September TV

September was a busy month for TV, with several shows vying for time to distract me from writing.First and foremost, there’s a new season of ‘Rick and Morty’ on Adult Swim. This might be might favorite show, period. It’s a cartoon, a family comedy, and a sci-fi adventure with enough mind-blowing ideas to make Doctor Who jealous. This season has featured some more introspective themes. What makes Rick tick? How is his megalomania affecting his family? Most of the episodes are self-contained, so you can jump aboard with just about any episode you want and get a complete, understandable story.

Earlier this month, Big Brother ended it’s polarizing, predictable 19th season with a polarizing, un-predictable finale. Personally, I was ‘Team Paul.’ Sure, he was maybe a little more manipulative than he needed to be (although this is Big Brother we’re talking about), but how can you not give props to a guy who, through separate plots, convinced every player to purposely lose a racing competition, so that a woman with a broken foot could end up winning it?

After Big Brother ended, Ozark (on Netflix) entered my life with a blistering first episode. Yikes! It’s fascinating to see Jason Bateman’s character be the financial planner/money launderer using his nerdy bookkeeping skills to hold off hitmen and thugs and drug dealers, episode after episode. The writers of Ozark definitely seem to be asking, ‘How can we add another problem to make this show even more dramatic?’ I was a little over halfway through the season when all the problems piled up had started to make me feel too stressed. So I’m taking a break from the show right now.

Also binged the first season of the Good Place. A very witty show. In between, I watched as many episodes of 30 Rock as I could. (It left Netflix on Septmber 30th). I enjoyed the first ep of American Horror Story: Cult, so I will probably watch more of that. Although a lot of times I don’t end up making it all the way through the AHS seasons.

How about you? What shows are you watching or looking forward to watching now that the summer TV season has ended and the fall season is starting up?

Favorite funny shows of 2015

In the last five years or so, I’ve heard people bemoan the state of comedy series on television. The days of mega-comedies like Seinfeld and Friends are long gone. The Office, 30 Rock and How I Met Your Mother are off the air. The Simpsons and South Park are both (debatably) past their prime. And no new comedy has established itself as being that widely popular show that you wouldn’t feel slightly embarrassed to admit you watch.

But to anyone who says that comedy is dead, I say, ‘Look harder!’ There’s some very funny stuff out there, based on premises or perspectives that never would have seen the light of day before TV’s age of segmentation. Here’s five of my favorites:

rickandmorty_crop Rick and Morty (on Adult Swim)
Imagine ‘Doctor Who’ cut down to a pithy 22 minutes—with higher production values, and a zanier feel to smooth over some of the implausibilities in the plot. How do you do all this? By turning it into a cartoon! In this case Rick Sanchez is the irrepressible, dimension-hopping genius—but tinted with streaks of nihilism, misanthropy, and alcohol abuse.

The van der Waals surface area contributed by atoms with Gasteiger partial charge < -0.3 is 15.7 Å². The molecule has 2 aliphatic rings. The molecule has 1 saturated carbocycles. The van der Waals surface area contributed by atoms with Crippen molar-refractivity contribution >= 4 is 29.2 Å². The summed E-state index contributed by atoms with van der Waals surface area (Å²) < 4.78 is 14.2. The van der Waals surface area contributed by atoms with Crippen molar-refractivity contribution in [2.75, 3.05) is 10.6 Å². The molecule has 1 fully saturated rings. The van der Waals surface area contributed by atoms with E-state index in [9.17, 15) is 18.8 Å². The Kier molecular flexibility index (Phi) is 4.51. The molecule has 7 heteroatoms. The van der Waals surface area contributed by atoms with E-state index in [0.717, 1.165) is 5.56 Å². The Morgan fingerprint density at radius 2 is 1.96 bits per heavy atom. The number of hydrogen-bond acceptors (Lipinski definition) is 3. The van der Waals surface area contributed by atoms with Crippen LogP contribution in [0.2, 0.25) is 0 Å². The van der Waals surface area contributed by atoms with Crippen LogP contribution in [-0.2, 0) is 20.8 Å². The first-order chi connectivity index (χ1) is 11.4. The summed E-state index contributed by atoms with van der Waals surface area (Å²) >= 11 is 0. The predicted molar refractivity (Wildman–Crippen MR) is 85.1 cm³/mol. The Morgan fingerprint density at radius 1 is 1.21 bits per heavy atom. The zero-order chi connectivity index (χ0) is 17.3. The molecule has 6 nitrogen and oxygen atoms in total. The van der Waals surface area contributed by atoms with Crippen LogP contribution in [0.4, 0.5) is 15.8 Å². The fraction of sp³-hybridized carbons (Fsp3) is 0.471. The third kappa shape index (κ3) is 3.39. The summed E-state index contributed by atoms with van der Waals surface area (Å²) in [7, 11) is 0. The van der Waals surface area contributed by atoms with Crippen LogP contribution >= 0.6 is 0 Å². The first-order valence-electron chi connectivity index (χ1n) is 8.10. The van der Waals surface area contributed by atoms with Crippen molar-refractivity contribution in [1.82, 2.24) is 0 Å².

This show, co-produced by Community’s Dan Harmon, offers some sharp new angles on some classic sci-fi tropes: alternate timelines, mind control, false memories, and lots of other mind-benders that would make our favorite Time-Master (or the Twilight Zone) proud. Rick and Morty was the most fun show I watched all year, and more than one episode hit me with a thought-provoking jab that stuck with me for days afterward. Oh yeah, and I still have ‘Get Schwifty’ stuck in my head.

whas_crop2Silicon Valley (on HBO)
Mike Judge… is there anybody better at finding what’s funny and fascinating about the most mundane parts of life? Add to that a great, geekly joie de vivre, and also what feels like a very authentic look at a segment of our economy where bros working out of garages can fight toe-to-toe with mega-corporations for their own piece of the American Dream. How great is this show? It mixed a penis joke with programming jargon and compression algorithms—and it earned an Emmy nomination for it.

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Nathan For You (on Comedy Central)
Now on it’s third season, I still don’t understand how this show isn’t more of a cultural phenomenon. Nathan Fielder (who graduated business school with ‘really good grades’) travels the country (well mostly southern California) ‘helping’ real business owners with his unique brand of ‘helpful’ ideas. Granted, this reality spoof/prank show isn’t quite as hilariously funny as it was in its first season (even Da Ali G Show only ran for 2 seasons), but it definitely serves up some moments that will have you cracking up—and cringing.

whas_cropWet Hot American Summer: First Day of Camp (on Netflix)
J.J. Abrams isn’t the only writer/director who resucitated a decade-old property with a golden balance of nostalgia and newness. Michael Showalter and David Wain revived their 2001 cult hit movie by giving us a 8-episode prequel that perfectly brought back the schlocky humor of the original while adding some new wrinkles (pun intended) to create a fresher, deeper storyline.

anotherperiod_cropAnother Period (on Comedy Central)
How did this show ever get green-lighted? I’m guessing the pitch mentioned two enigmatically successful pop-culture phenomenons: Downton Abbey and Keeping Up With the Kardashians. That’s basically what we’ve got here. A group of filthy-rich aristocrats in 1910s Rhode Island, behaving obnoxiously, interspersed with jokes about women’s suffrage, Spanish Flu, and the Lindberg baby (too soon?). How DID this show ever get green-lighted? I don’t know, but I’m glad it did.